At first glance, you’ll see a similarity between the ALT-512 and the LnR Precision LD-11/Aerial-51 SKY-SDR. The LD-11 and SKY-SDR, are very similar, save the LD-11 is marketed to North America (via LnR) and the SKY-SDR to Europe. The SKY-SDR had several iterative upgrades, most importantly the dual-threaded software used in the firmware, which cut CPU latency in half. Both the LD-11, SKY-SDR and now the ALT-512 are made in Europe.
Many thanks to the Southgate ARC who notes this recently published 1947 silent film from the Radio Society of Great Britain:
The RSGB has released a vintage silent black and white video of an Amateur Radio Direction Finding (ARDF) field day held in 1947 at Chipping Barnet which was then in Hertfordshire
The Incorporated Radio Society of Great Britain titled the video – D/F Field Day (North of the Thames) May 18th 1947. It has been added to the many amateur radio videos that can be viewed on the Society’s YouTube channel.
One thing that’s apparent from the video is the difference in the age range of those who participated in amateur radio in the late 1940’s compared to today.
Pages 69-70 of the RSGB Bulletin (forerunner of RadCom) for October 1947 contained a fully illustrated report on the North of the Thames ARDF event as well as the South of the Thames event held on July 6, 1947.
The two leading affiliated societies on May 18 were from Essex:
1st Romford and District Radio Society
2nd Southend and District Radio Society
The two clubs swapped positions for the July 6 event.
Fascinating! I love how everyone wore proper attire and much of the equipment was home brew. I imagine operators were happy to go back to field and enjoy all sorts of radio activity so close on the heels of WWII.
My good friend David Cripe (NMOS) has recently informed me about a new product he’s offering to the radio community via his eBay store: Kev-Flex Stealth Kevlar Antenna Wire. Kev-Flex looks like a superb option for field antennas of all stripes especially since it has an incredibly high tensile strength. It’s available in 75′ bundles, but Dave can also cut custom lengths. NM0S is also a trusted retailer in the ham radio world, so you can purchase with confidence.
Kev-Flex is a unique antenna wire manufactured exclusively for NM0S Electronics. The lightweight center core of the wire is made from Kevlar fiber, giving the wire its incredible strength. The Kevlar core is wrapped with six tinned strands of 30 AWG copper. The effective surface of the wire creates an effective skin area capable of handling well over 100W.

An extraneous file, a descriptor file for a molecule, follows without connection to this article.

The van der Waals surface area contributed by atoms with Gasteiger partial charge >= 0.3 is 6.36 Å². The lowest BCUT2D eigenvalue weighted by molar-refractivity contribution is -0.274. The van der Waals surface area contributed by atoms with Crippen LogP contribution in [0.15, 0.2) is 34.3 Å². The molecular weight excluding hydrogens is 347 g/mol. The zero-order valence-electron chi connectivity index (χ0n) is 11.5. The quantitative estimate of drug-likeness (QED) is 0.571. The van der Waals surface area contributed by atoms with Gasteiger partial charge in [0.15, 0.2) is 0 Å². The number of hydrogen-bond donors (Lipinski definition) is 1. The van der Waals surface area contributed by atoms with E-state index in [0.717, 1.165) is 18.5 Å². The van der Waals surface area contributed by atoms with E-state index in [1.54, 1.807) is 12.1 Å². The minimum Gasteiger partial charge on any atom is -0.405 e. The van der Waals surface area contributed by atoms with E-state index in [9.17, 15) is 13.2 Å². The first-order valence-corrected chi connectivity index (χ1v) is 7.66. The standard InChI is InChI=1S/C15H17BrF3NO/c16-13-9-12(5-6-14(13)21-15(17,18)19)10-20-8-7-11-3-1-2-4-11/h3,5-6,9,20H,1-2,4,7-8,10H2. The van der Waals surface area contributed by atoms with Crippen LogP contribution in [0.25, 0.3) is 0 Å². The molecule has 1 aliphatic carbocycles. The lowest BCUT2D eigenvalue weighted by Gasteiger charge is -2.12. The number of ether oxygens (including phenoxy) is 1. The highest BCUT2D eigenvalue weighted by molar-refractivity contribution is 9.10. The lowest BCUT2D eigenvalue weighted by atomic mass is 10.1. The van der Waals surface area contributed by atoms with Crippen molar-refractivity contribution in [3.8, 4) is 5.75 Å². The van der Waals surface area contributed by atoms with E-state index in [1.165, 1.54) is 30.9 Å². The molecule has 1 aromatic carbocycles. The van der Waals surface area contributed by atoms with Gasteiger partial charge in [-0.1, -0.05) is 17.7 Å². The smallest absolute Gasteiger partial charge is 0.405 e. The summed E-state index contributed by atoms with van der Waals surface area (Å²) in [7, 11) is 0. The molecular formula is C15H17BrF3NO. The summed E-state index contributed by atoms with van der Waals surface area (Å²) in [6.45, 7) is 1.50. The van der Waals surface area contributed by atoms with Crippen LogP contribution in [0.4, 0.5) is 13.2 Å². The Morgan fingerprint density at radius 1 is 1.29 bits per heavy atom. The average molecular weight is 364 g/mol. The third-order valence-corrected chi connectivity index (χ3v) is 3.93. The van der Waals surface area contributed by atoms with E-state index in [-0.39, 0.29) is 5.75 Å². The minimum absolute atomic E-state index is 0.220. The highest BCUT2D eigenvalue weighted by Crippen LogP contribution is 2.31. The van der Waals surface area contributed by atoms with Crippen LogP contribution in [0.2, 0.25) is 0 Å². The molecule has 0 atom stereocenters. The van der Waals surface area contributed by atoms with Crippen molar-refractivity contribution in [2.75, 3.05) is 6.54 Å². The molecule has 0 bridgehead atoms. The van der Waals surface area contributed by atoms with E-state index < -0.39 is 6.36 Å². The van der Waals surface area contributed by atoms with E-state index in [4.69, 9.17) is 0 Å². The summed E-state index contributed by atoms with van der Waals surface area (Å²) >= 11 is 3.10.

The cable is protected from the elements by a coating of UV-resistant black polyethylene. With a total diameter of only 1/16″ (incl. insulation) and a weight of just 16 feet per ounce, the tensile strength 125 lbs allows lengthy unsupported horizontal runs. Kev-Flex is ideal for extremely long LW-antennas and Beverages and is great for balloon or kite-supported antennas. Its low weight and high break-load makes it most suitable for SOTA activations and other field operations.
The outer insulation makes the wire kink-resistant, and its slippery finish makes it ideal for stealth antennas that must be passed through trees or other obstacles without snagging.
This antenna wire is sold in 75 foot long bundles, which is enough for a 40M dipole or EFHW. Two 75 foot bundles would make a great 80M dipole. Custom lengths are available on request.
– Kevlar fiber core wrapped with six 30 AWG copper strands
– Weather-proof black polyethylene (PE) insulation, 1/16″ O.D.
– Weight: 16 feet per ounce
– Breaking-load: 125 lbs
– Velocity factor 0.97
Balázs notes that in the season nine finale, he spotted the previously mentioned HT-32 (see image below), in addition to the iconic Panasonic RF-2200 (see image above).
Hallicrafters HT-32 Transmitter
Honestly, I think both of these radios would serve you well in a post-apocalyptic world!
Turns out, The Walking Dead is filmed in Senoia, and Fayetteville, Georgia, USA and SWLing Post contributor, Steve Yothment, lives nearby. As the then president of his radio club, he was consulted last year about radio gear to use on The Walking Dead set. He tells us to look out for an HF amplifier and field strength meter in future episodes! How cool is that?!
The US Department of Defense (DOD) plans to start making use of a provisional time slot on WWV and WWVH to announce upcoming HF military communication exercises and how the Amateur Radio community can become involved in them. The announcements will occur at 10 minutes past on WWV and at 50 minutes past on WWVH. WWV and WWVH transmit on 2.5, 5, 10, 15, and 20 MHz.
“DOD’s use of the broadcast time slot on WWV/WWVH will benefit the MARS program’s mission of outreach to the Amateur Radio community,” said US Army Military Auxiliary Radio System (MARS) Program Manager Paul English, WD8DBY. “The actual messages to be broadcast are coordinated by the DOD Headquarters that the MARS program supports.”
The initial announcements are set for the period April 20 – May 3, which coincides with the “Vital Connection” interoperability exercise to be held in Wisconsin. Future time slots will coincide with the Vital Connection exercise Ohio in June; DOD COMEX 19-3 in August, and the DOD COMEX 19-4 in October. Following the proof of concept this year, DOD anticipates making use of the WWV/WWVH broadcast time slot full time, year-round.[…]
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